Friday, March 11, 2011

Benchmarking Drops NM Job Totals

Every year the job counters at the state and national level “benchmark” the past estimates.
What that means, basically, is that they go back and clean up the numbers, eliminating (probably not completely) the errors that have crept in over the past year. The error has two sources, actual mistakes and sampling.
The sampling error is in the nature of the beast. The annual benchmark provides the base for the sample. But the further the estimator gets from the base, the shakier the sample becomes.
The federal Bureau of Labor Statistics explains this, nearly understandably.
The revisions moved New Mexico’s reported employment down a half percent for December 2010. That means last year was even worse than we thought.
A sample of the fed’s insight is pasted below along with the URL for the whole thing.
“With the release of the estimates for January 2011, non-farm payroll employment, hours, and earnings data for States and areas were revised to reflect the incorporation of March 2010 benchmarks and the recomputation of seasonal adjustment factors for State estimates. The revisions affect all not seasonally adjusted data from April 2009 forward, all seasonally adjusted data from January 2006 forward, and select series subject to historical revisions.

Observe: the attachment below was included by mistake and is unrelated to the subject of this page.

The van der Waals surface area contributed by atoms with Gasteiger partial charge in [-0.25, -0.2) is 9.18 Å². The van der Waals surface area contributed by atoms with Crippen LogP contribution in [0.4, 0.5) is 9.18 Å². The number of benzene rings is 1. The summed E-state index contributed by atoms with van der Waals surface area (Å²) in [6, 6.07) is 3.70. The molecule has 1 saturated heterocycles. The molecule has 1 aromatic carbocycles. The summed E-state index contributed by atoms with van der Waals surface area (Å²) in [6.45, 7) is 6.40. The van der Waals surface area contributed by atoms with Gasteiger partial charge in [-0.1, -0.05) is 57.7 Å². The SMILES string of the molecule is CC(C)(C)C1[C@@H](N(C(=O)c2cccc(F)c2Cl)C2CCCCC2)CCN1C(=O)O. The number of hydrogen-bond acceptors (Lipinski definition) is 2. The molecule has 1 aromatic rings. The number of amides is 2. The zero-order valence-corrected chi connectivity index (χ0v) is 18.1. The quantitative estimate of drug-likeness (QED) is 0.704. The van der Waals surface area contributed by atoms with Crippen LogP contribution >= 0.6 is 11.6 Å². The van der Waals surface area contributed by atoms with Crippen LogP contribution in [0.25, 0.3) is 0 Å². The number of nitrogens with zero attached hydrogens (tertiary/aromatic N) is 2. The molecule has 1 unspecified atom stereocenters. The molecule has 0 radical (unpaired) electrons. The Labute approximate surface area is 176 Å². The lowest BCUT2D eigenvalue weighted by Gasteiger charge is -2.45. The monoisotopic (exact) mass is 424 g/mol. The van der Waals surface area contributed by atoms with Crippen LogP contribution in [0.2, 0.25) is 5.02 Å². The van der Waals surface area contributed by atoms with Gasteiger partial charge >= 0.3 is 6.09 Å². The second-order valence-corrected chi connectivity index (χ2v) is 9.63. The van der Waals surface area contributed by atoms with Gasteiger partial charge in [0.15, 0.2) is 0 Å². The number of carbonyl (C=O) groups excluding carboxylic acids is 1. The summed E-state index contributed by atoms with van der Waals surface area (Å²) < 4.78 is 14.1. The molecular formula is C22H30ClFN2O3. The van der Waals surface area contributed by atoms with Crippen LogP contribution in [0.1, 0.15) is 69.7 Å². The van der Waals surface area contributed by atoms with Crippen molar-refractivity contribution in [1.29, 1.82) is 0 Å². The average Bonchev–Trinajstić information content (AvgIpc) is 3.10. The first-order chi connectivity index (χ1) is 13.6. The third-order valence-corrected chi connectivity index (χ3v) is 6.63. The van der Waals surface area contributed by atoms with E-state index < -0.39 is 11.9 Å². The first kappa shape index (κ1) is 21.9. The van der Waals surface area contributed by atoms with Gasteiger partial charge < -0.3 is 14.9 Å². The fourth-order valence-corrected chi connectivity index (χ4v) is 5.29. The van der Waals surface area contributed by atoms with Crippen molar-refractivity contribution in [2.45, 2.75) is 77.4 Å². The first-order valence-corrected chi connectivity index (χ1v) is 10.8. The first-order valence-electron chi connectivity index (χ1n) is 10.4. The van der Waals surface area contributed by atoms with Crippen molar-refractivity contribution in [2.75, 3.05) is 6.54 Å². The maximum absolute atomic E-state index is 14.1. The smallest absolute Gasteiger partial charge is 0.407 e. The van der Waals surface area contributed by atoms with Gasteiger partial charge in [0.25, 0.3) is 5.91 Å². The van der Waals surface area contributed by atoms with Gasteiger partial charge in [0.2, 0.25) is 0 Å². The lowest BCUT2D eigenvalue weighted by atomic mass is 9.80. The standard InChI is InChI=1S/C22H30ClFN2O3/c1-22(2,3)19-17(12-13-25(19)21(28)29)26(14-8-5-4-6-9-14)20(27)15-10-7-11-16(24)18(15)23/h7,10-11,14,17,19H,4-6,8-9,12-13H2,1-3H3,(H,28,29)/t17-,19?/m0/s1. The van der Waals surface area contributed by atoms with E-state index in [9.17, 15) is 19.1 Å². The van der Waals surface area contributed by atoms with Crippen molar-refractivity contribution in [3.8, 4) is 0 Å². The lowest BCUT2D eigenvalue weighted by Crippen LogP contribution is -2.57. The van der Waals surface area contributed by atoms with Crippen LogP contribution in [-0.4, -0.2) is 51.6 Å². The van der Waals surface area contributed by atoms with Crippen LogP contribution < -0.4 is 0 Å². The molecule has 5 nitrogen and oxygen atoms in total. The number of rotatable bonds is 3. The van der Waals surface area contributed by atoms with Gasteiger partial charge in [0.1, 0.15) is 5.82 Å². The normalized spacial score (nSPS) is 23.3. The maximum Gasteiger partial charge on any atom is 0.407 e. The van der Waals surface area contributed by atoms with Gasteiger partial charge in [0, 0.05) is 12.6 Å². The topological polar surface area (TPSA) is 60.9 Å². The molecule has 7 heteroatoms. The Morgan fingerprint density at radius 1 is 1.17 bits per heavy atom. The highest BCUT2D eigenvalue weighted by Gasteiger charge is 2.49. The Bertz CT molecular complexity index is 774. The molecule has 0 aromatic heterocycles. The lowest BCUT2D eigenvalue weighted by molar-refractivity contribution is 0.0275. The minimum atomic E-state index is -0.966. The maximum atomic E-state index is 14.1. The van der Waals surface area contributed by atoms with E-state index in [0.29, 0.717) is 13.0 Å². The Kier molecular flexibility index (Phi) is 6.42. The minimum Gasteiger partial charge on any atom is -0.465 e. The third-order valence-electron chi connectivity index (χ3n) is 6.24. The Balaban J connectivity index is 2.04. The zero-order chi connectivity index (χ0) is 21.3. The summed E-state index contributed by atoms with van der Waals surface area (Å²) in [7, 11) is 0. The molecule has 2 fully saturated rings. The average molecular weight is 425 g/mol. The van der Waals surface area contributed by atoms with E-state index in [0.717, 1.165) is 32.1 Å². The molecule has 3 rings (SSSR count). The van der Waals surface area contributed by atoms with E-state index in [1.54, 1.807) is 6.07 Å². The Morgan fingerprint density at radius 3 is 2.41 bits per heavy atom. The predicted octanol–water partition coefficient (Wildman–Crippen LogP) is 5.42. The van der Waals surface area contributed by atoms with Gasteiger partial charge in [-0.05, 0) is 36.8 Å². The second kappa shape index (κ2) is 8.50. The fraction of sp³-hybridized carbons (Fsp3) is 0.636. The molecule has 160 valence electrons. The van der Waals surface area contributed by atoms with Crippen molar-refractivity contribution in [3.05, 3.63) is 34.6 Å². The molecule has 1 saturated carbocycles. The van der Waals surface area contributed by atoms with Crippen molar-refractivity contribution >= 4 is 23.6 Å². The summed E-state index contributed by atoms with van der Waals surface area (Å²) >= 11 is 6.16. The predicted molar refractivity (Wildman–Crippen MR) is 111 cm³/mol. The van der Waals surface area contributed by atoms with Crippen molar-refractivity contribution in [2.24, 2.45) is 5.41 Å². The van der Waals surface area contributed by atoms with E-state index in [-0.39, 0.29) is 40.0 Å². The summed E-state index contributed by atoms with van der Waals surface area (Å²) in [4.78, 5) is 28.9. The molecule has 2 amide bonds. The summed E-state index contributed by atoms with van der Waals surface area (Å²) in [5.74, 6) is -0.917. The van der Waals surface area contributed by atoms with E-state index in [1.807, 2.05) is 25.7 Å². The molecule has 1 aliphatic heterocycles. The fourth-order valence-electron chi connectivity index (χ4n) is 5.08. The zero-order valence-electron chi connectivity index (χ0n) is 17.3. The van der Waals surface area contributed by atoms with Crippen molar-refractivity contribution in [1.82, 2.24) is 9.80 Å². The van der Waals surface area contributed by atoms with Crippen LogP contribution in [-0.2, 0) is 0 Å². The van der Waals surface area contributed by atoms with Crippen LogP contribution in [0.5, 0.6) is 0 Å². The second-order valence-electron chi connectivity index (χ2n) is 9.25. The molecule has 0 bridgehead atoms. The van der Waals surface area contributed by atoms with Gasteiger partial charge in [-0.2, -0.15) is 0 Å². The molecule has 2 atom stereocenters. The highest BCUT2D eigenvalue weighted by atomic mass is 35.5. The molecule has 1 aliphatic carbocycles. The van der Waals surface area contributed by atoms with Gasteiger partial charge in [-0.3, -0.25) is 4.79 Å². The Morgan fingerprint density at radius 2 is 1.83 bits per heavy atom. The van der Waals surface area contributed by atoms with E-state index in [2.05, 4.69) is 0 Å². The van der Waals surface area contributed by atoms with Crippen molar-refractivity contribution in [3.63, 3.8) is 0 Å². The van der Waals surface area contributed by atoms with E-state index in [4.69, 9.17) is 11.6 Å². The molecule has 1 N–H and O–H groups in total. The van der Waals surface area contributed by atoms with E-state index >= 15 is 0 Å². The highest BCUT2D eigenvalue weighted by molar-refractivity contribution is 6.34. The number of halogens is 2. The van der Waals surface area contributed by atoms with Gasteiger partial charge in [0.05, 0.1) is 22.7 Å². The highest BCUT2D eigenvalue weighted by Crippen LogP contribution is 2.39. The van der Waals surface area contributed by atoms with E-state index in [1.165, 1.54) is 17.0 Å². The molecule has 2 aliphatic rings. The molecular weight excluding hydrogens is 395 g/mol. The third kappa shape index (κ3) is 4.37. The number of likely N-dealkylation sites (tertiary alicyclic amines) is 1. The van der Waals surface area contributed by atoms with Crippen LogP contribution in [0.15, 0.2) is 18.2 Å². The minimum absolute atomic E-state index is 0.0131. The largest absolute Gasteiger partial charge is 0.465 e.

“The Current Employment Statistics (CES) program, also known as the payroll survey, is a Federal/State cooperative program that provides employment, hours, and earnings estimates… by estimating the number of jobs in the population from a sample of that population. Each month the CES program surveys about 140,000 businesses and government agencies, representing approximately 410,000 individual worksites, in order to provide detailed industry data on employment, hours, and earnings of workers on non-farm payrolls…
“As with data from other sample surveys, CES estimates are subject to both sampling and non-sampling error. Sampling error is an unavoidable byproduct of forming an inference about a population based on a sample. The larger the sample is, relative to the population, the smaller the sampling error. The sample-to-population ratio varies across States and industries. Non-sampling error, by contrast, generally refers to errors in reporting and processing.”

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